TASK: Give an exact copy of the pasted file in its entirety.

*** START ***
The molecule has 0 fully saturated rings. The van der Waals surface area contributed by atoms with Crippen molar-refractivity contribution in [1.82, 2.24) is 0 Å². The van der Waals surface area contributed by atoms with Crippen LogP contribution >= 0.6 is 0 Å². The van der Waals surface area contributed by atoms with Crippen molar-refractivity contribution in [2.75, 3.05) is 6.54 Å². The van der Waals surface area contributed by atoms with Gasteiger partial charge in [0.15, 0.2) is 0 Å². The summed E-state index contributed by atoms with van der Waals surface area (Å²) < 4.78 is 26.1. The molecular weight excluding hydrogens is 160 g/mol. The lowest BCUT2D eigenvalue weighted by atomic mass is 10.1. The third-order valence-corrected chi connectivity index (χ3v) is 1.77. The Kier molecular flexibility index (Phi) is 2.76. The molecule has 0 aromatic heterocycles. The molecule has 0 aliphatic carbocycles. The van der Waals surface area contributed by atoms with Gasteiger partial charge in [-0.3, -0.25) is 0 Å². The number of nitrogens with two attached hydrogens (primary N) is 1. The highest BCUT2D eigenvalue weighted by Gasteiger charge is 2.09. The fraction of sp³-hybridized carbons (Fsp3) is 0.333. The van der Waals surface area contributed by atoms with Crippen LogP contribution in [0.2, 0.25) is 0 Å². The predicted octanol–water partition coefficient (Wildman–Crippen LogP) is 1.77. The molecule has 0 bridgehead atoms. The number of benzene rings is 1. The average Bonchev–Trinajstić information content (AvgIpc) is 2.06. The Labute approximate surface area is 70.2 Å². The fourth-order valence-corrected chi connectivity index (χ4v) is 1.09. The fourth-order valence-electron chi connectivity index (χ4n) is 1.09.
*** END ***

The molecule has 0 fully saturated rings. The van der Waals surface area contributed by atoms with Crippen molar-refractivity contribution in [1.82, 2.24) is 0 Å². The van der Waals surface area contributed by atoms with Crippen LogP contribution >= 0.6 is 0 Å². The van der Waals surface area contributed by atoms with Crippen molar-refractivity contribution in [2.75, 3.05) is 6.54 Å². The van der Waals surface area contributed by atoms with Gasteiger partial charge in [0.15, 0.2) is 0 Å². The summed E-state index contributed by atoms with van der Waals surface area (Å²) < 4.78 is 26.1. The molecular weight excluding hydrogens is 160 g/mol. The lowest BCUT2D eigenvalue weighted by atomic mass is 10.1. The third-order valence-corrected chi connectivity index (χ3v) is 1.77. The Kier molecular flexibility index (Phi) is 2.76. The molecule has 0 aromatic heterocycles. The molecule has 0 aliphatic carbocycles. The van der Waals surface area contributed by atoms with Gasteiger partial charge in [-0.3, -0.25) is 0 Å². The number of nitrogens with two attached hydrogens (primary N) is 1. The highest BCUT2D eigenvalue weighted by Gasteiger charge is 2.09. The fraction of sp³-hybridized carbons (Fsp3) is 0.333. The van der Waals surface area contributed by atoms with Crippen LogP contribution in [0.2, 0.25) is 0 Å². The predicted octanol–water partition coefficient (Wildman–Crippen LogP) is 1.77. The molecule has 0 bridgehead atoms. The number of benzene rings is 1. The average Bonchev–Trinajstić information content (AvgIpc) is 2.06. The Labute approximate surface area is 70.2 Å². The fourth-order valence-corrected chi connectivity index (χ4v) is 1.09. The fourth-order valence-electron chi connectivity index (χ4n) is 1.09.